Sunday, June 22, 2008

Hard Conversations, Part 2: Can You Help Me?

Gertrude Stein, the American author who spent most of her life in France and whose Parisian salon attracted avant garde-ists such as Matisse and Picasso, is reputed to have raised herself up on her death bed and said:

"What is the answer?" (silence as she lay back down and then raised herself up again) "In that case, what is the question?"

One of the hardest questions to ask is not, "What comes after death?" or "Is there sentient life on other planets?" or "Why don't men ever refill ice cube trays (imho)?" The hardest question to ask is, "Can you help me?"

For a person with a prolonged or chronic illness or disability, the question, "Can you help me?" often stands as a marker of a growing dependency on others for help with the tasks and responsibilities that this society too often identifies with worth.

Adults handle things. They take care of children, finances, home maintenance, and small dogs. Adults are the "go-to" people, not the "do for me" people. Adults who require help are assigned a seat in a second class car on the life train. And sometimes, especially on bad days, we believe that's where we belong.

Asking for help sets in motion a cascade of feelings and meanings. For some ill people, there can be a prolonged internal struggle between the voice of harsh denial that says, "Oh you can do the grocery shopping today (or the laundry or go to work). So what if you feel weak or in pain. Be a grown up." And the voice of sadness or shame that whispers, "I just can't."

How often are healthy people in situations where they have to confront their own limitations? Where they have to say out loud, "I can't do that." People with serious illness have do that many times a day. And each time requires an evaluation of one's abilities and possibilities, of one's place, even of one's identity. The question the ill person wrestles with is, "Am I to be defined by what I can't do, or by what I can?" Either way, the awareness of the possibility of falling short or failing to live up to some social standard infiltrates deeper into one's sense of identity each time this question is asked.

Notice too, how much our culture judges human value through measures of "doing" not "being." One's resume is about accomplishments not about character. At a social event, people say to each other, "So tell me what you do," not "Tell me what you think about." If your bio has been truncated by the limitations imposed by illness, how do you introduce yourself? Do you refer back to ten year old achievements? Do you mention your current illness? Or do you just avoid these events?

And if you need to depend on your intimate partner for help, on a regular basis, how can you prevent that from warping your relationship? How can you maintain a relationship of equals and thwart the slow side to a relationship of caretaker and patient? How can you keep asking the question, "Can you help me?" and still maintain a balance that keeps the relationship growing for both people?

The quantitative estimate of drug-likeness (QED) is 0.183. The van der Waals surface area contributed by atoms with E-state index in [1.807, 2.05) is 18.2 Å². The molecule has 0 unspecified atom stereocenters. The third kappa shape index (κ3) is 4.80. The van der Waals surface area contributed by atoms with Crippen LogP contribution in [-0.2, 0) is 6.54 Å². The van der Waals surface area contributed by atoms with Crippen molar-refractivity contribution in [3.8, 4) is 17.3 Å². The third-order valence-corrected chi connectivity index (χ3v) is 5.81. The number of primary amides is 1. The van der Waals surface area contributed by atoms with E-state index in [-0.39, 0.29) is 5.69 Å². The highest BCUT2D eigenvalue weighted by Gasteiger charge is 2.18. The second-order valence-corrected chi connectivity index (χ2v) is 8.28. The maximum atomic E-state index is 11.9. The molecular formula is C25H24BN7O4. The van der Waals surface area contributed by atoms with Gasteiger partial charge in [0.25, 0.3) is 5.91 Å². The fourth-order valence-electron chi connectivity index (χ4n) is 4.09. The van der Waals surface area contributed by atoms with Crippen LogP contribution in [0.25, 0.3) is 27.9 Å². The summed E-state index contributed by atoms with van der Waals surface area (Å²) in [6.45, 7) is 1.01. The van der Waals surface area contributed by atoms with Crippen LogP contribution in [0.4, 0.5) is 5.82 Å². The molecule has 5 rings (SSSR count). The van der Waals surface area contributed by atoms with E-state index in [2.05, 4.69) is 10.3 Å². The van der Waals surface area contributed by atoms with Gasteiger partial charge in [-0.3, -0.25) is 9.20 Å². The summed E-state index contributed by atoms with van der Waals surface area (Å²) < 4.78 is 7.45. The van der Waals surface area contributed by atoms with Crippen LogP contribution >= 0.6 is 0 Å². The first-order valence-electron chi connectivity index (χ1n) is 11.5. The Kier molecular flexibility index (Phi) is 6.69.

I think the key is to not buy into the social norms that define asking for help as an admission of weakness and associate human value with doing and achieving. Within the boundaries of your intimate relationship you can define anything, any way you want.

Asking for help from your partner can carry a message of trust and intimacy. When you are willing to recognize your limitations and be vulnerable with someone you love, asking for help becomes an act of communion. It carries with it an expression of inner honesty and outer trust. And asking for help offers your partner an opportunity to actually do something. It can be a relief for the well partner to be able to actually undertake a task that can make the ill partner's life a bit easier.

The ill partner can, if he/she can shift from a "doing" to a "being" focus find many ways to rebalance the relationship. Perhaps the most important thing the ill partner can do is recognize the well partner -- see the caring contained within the help; recognize how hard it is for the well partner to be witness to his/her sweetie's daily struggles with pain or exhaustion; offer comfort.

Imagine the ill partner holding his/her sweetie's hand and saying, "You've had a hard time today. I know. Let's just sit together for a while and let me hold you." How much better is that kind of "being" than "doing" a mountain of laundry or making dinner?


Margaret in NJ said...

Hi Barbara,
I just got here from Shrink Rap. I can't thank you enough for this post. My husband has never been able to understand why I have so much trouble asking for help and I've had trouble explaining it to him. I'll point him here.
I'll be back.

MaxJerz said...

Barbara, thanks for this post. I'll be sending my DBF the link shortly. I have a lot of trouble asking him (or anyone) for help. Your post really resonated with me.

Be well,